Authors:Andrew Hughes; Debasis Mandal; A. Pavan; Nathan Russell; Alan L. Selman Pages: 883 - 919 Abstract: Abstract Even, Selman, and Yacobi (Even et al. in Inf Control 61(2):159–173, 1984, Selman and Yacobi in Proceedings of the 8th international colloquium on automata, languages, and programming, volume 140 of lecture notes in computer science. Springer, Berlin, pp 502–509, 1982) formulated a conjecture that in current terminology asserts that there do not exist disjoint NP-pairs all of whose separators are NP-hard via Turing reductions. In this paper, we consider a variant of this conjecture—there do not exist disjoint NP-pairs all of whose separators are NP-hard via bounded-truth-table reductions. We provide evidence for this conjecture. We also observe that if the original conjecture holds, then some of the known probabilistic public-key cryptosystems are not NP-hard to crack. PubDate: 2016-12-01 DOI: 10.1007/s00037-015-0107-6 Issue No:Vol. 25, No. 4 (2016)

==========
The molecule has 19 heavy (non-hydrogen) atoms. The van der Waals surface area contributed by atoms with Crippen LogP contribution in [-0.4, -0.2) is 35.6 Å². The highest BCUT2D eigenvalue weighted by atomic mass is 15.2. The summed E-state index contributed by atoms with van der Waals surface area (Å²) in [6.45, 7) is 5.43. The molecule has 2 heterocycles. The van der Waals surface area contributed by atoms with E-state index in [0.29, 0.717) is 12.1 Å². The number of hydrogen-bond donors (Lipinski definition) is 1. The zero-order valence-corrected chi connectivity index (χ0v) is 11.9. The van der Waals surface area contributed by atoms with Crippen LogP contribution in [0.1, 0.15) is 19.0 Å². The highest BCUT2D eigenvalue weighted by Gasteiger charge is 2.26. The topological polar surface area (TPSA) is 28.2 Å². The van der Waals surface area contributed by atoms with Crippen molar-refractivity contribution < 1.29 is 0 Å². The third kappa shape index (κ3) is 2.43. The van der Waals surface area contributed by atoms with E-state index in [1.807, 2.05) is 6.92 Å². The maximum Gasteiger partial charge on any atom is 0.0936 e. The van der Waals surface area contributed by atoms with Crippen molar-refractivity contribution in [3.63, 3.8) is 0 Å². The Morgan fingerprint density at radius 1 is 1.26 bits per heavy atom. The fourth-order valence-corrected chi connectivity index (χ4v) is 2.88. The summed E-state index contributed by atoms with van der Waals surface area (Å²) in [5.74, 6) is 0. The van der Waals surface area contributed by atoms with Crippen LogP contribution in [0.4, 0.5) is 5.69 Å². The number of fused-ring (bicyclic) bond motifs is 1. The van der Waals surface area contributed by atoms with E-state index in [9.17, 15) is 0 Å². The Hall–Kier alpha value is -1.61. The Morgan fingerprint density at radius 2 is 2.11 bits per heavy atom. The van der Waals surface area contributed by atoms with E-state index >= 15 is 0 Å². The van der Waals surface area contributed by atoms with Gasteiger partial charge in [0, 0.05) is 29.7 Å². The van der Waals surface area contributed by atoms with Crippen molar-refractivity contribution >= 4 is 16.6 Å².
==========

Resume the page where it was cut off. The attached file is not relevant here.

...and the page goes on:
Authors:Jean Bourgain; Zeev Dvir; Ethan Leeman Pages: 921 - 931 Abstract: Abstract We describe a construction of explicit affine extractors over large finite fields with exponentially small error and linear output length. Our construction relies on a deep theorem of Deligne giving tight estimates for exponential sums over smooth varieties in high dimensions. PubDate: 2016-12-01 DOI: 10.1007/s00037-015-0108-5 Issue No:Vol. 25, No. 4 (2016)